Registered Nurses' experiences of End-of-Life (EOL) care in the acute setting in Singapore

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Manikam, Ambelorfam
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Flinders University
Copyright © 2018 the author. All rights reserved.
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Background: Singapore is a multi-cultural society and has a resident population of 5.3 million people, 3.8 million citizens who are permanent residents and 1.5 million non-residents. Generally, the health of Singaporeans has been good. However, it is estimated 65% of the population spend time in hospital in their final year of life and about 61% die in hospitals. A review of the literature highlighted that EOL care can be stressful and the complexity surrounding death and dying can cause emotional and psychological distress to nurses. There is also a dearth of qualitative studies on nurses' EOL care practices and experiences within the context of acute care. Given the paucity of studies in the local and acute care context there is a need to understand Registered Nurses care practices and experiences on EOL care in acute hospitals. Aim: The primary aim of this study is to understand the EOL care practices and experiences among the Registered Nurses working in acute hospitals in Singapore. Methodology: The Hermeneutic Phenomenology underpinning Hans-George Gadamer's philosophy guided this study. Data was collected on 16 Registered Nurses using the purposeful sampling method following ethics approval. Data was collected over a period of eight months using semi-structured interviews. Each interview lasted for 45 minutes. Fleming's et al 2003 five stages of analysis were used as they were able to retain the philosophical underpinnings of Gadamer who does not offer a framework of analysis. Findings: Three themes emerged from the analysis of each interview. They were confronting challenges; understanding EOL care; and managing care effectively. Confronting challenges supporting sub-themes were (i)experiencing emotional labour; and (ii) barriers to providing palliative care. Understanding EOL care and its supporting sub-themes were (i) building connections; (ii) providing support to patients and family; and (iii) fulfilling wishes. Managing care effectively and its supporting themes were (i) open communication; (ii) working as a team; (iii) palliative team support; (iv) addressing training needs; and (v) personal coping. Conclusion: This study has led to an in-depth understanding of care practices and experiences of Registered Nurses in the context of an acute care setting in Singapore. The findings identified the need for continuous Education in End-of-Life and Palliative Care for Registered Nurses in acute hospitals. There is also a need to have a strong support system to address the physical and mental well-being of all registered nurses caring for the dying in the acute care settings. The findings also suggest there is a need to shift the misconception and continuously educate the family and patients about the principles of palliative care.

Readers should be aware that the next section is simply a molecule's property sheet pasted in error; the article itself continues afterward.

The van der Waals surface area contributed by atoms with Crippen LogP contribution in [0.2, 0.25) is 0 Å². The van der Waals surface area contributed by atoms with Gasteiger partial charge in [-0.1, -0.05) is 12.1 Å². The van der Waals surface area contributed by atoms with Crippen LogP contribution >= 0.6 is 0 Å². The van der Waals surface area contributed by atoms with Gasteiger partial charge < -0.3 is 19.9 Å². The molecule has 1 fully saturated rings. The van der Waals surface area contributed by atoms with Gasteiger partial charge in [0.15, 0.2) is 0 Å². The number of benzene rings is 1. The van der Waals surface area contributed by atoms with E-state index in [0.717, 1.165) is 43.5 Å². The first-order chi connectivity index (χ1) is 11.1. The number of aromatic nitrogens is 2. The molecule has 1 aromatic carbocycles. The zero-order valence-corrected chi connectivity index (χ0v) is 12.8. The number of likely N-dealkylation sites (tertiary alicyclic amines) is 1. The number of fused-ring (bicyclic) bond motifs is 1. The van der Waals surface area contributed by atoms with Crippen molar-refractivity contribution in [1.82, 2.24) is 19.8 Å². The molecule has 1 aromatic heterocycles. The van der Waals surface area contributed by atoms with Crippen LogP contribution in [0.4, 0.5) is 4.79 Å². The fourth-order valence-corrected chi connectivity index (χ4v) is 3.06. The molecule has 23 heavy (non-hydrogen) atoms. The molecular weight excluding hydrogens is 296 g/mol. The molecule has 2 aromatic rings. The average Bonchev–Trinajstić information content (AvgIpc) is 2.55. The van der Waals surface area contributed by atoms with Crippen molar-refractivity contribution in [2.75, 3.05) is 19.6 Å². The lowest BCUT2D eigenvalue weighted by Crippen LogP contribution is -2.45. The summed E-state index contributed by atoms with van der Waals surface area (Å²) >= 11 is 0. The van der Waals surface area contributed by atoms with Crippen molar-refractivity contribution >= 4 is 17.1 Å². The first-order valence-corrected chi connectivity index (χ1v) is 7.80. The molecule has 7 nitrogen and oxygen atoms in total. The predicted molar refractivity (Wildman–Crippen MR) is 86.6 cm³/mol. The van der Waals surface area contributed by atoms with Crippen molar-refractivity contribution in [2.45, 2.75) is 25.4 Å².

This abstract was prepared for the inaugural 'HDR Student Conference', Flinders University, November 2018. Copyright © the author
End of life Care, Nurse's experiences of EOL care
Manikam, Ambelorfam (2018, November) Registered Nurses' experiences of End-of-Life (EOL) care in the acute setting in Singapore Paper presented at 'HDR Student conference', Flinders University, Bedford Park.